54. But before doing that, we will pause to distinguish – ‘Rani Mewa Kuwar vs. Rani Hulas Kuwar’,1 Ind App 157; -’khunni Lal vs. Gobind Krishna Narain’, 35 Ind App 87, and ‘Ramsumran Prasad vs. Mt. Shyam Kumari’ AIR 1922 PC 356. It is well settled that a compromise or, family arrangement is based on the assumption that there is an antecedent title of some sort in the parties and the agreement acknowledges and defines what that title is each party relinquishing all claims to property other than that falling to his share and recognising the right of the others, as they had previously asserted it, to the portions allotted to them respectively. That explains why no conveyance is required in these cases to pass the title from the one in whom it resides to the person receiving it under the family arrangement. It is assumed that the title claimed by the person receiving the property under the arrangement had always resided in him or her so far as the property falling to his or her share is concerned and therefore no conveyance is necessary.
But, in our opinion, the principle can be carried further and so strongly do the Courts lean in favour of family arrangements that bring about harmony in a family and do justice to its various members and avoid, in anticipation, future disputes which might ruin them all, that we have no hesitation in taking the next step (fraud apart) and upholding an arrangement under which one set of members abandons all claim to all title and interest in all the properties in dispute and acknowledges that the sole and absolute title to all the properties resides in only one of their number (provided he or she had claimed the whole and made such an assertion of title) and are content to take such properties as are assigned to their shares as gifts pure and simple from him or her, or as a conveyance for consideration when consideration is present.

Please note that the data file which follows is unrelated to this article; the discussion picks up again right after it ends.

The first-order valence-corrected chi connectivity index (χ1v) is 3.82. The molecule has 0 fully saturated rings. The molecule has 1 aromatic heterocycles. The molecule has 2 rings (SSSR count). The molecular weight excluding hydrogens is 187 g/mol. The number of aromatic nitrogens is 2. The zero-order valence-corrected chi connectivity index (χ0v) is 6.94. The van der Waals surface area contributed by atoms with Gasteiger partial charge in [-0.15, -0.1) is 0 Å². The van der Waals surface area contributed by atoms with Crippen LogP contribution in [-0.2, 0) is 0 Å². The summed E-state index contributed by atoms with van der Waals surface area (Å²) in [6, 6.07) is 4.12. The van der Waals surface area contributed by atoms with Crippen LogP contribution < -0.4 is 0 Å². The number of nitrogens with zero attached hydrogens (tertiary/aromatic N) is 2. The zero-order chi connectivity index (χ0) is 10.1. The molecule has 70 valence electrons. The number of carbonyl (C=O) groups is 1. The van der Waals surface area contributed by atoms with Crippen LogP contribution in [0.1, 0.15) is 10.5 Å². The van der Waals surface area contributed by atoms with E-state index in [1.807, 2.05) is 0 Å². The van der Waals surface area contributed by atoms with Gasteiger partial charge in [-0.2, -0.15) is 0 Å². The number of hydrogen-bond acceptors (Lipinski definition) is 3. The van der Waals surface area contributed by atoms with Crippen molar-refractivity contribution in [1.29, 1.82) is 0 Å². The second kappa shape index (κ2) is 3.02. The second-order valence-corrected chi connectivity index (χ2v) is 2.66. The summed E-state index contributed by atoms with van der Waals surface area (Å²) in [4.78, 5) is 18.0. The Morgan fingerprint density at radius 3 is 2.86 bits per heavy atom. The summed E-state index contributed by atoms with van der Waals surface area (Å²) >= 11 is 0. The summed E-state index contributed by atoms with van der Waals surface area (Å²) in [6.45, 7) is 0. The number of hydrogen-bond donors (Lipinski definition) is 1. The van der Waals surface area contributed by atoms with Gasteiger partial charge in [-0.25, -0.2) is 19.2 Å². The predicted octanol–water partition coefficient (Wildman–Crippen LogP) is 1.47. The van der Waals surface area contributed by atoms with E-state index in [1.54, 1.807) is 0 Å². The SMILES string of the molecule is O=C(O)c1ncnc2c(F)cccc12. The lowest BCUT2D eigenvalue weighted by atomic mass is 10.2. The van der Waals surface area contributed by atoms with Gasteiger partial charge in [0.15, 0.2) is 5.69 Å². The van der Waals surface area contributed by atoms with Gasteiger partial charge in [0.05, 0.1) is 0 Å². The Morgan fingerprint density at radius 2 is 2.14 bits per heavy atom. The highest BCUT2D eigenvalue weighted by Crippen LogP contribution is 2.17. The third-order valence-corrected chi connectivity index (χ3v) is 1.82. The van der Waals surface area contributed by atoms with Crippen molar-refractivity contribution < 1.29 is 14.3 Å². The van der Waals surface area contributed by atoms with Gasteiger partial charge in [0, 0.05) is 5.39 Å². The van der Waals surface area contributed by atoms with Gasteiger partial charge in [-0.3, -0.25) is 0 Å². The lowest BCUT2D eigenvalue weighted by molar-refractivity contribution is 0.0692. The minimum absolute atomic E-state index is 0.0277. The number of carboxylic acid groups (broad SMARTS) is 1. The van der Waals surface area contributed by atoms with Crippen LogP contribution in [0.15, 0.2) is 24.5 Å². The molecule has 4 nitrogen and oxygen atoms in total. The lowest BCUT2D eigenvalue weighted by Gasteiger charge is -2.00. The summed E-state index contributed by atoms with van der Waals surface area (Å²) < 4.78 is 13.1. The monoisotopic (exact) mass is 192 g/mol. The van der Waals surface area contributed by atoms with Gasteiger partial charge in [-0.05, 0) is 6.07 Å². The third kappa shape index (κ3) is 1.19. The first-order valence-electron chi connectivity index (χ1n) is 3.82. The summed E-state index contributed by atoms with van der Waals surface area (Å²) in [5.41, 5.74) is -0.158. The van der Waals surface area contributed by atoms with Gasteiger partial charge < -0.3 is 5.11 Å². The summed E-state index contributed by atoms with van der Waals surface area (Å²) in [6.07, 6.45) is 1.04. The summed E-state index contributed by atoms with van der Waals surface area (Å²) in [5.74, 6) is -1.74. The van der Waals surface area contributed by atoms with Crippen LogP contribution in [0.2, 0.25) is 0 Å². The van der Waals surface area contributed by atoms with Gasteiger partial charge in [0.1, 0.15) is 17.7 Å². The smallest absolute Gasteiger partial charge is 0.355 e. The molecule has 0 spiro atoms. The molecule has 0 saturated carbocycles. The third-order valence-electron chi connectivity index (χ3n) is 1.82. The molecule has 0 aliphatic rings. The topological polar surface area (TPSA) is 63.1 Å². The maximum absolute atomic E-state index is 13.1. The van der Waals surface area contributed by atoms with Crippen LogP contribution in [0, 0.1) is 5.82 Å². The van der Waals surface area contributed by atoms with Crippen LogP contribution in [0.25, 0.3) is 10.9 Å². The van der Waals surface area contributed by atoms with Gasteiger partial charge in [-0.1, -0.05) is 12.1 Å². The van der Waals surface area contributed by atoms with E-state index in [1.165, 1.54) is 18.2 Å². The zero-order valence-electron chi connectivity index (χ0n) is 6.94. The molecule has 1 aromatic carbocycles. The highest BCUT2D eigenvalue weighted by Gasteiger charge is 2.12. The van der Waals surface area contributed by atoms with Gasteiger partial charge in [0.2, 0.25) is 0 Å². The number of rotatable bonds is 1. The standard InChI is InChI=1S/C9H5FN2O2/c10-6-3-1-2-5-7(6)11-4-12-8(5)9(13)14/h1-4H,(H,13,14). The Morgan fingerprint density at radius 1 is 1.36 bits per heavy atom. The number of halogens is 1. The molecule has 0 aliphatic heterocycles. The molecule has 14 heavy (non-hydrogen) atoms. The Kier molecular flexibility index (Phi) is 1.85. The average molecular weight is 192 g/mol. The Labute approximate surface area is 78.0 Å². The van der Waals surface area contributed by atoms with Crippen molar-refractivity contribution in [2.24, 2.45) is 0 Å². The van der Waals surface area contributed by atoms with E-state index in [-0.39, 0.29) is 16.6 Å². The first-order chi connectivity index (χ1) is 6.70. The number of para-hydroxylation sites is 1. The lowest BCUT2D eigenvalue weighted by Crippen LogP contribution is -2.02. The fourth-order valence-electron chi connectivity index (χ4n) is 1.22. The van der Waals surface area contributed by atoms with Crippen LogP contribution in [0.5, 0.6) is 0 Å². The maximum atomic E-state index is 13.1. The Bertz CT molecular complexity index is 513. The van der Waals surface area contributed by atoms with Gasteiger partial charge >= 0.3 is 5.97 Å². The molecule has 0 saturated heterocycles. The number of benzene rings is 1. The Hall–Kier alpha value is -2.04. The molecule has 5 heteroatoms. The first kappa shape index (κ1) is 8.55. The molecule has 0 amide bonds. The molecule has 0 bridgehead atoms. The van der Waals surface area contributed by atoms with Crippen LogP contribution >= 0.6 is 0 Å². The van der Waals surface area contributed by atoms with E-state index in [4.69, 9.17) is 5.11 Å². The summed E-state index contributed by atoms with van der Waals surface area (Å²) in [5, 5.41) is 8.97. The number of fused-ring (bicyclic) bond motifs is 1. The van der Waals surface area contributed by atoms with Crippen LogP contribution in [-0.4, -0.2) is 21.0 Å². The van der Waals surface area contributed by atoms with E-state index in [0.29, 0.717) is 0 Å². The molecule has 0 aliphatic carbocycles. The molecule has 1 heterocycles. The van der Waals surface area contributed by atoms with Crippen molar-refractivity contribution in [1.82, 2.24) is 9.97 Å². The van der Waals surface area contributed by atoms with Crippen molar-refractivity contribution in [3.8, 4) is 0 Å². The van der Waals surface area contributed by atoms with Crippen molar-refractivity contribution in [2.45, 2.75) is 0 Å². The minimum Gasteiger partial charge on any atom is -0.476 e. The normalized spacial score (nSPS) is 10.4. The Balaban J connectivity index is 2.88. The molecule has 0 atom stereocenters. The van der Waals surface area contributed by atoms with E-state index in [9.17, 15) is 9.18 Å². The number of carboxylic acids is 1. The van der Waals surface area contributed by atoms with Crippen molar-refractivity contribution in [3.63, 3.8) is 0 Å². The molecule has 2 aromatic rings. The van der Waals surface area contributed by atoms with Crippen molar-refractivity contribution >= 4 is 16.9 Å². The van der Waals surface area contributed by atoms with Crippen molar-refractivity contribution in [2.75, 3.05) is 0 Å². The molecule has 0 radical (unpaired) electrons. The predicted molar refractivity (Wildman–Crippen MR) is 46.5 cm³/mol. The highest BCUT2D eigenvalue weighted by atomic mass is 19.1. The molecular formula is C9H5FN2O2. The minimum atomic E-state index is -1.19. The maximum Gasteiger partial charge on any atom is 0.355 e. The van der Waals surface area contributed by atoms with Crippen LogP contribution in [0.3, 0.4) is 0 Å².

55. The legal position in such a case would be this. The arrangement or compromise would set out and define that the title claimed by A to all the properties in dispute was his absolute title as claimed and asserted by him and that it had always resided in him. Next, it would effect a transfer by A to B, C and D (the other members to the arrangement) of properties X, Y and Z; and thereafter B, C and D would hold their respective titles under the title derived from A But in that event, the formalities of law about the passing of title by transfer would have to be observed, and now either registration or twelve years adverse possession would be necessary. But in the present case, we are dealing with an arrangement made in 1875 at a time when the Transfer of Property Act was not in force and no writing was required:and, as there is no writing the Registration Act does not apply either. Therefore, the oral arrangement of 1873 would be sufficient to pass title in this way and that, in our opinion, is what happened.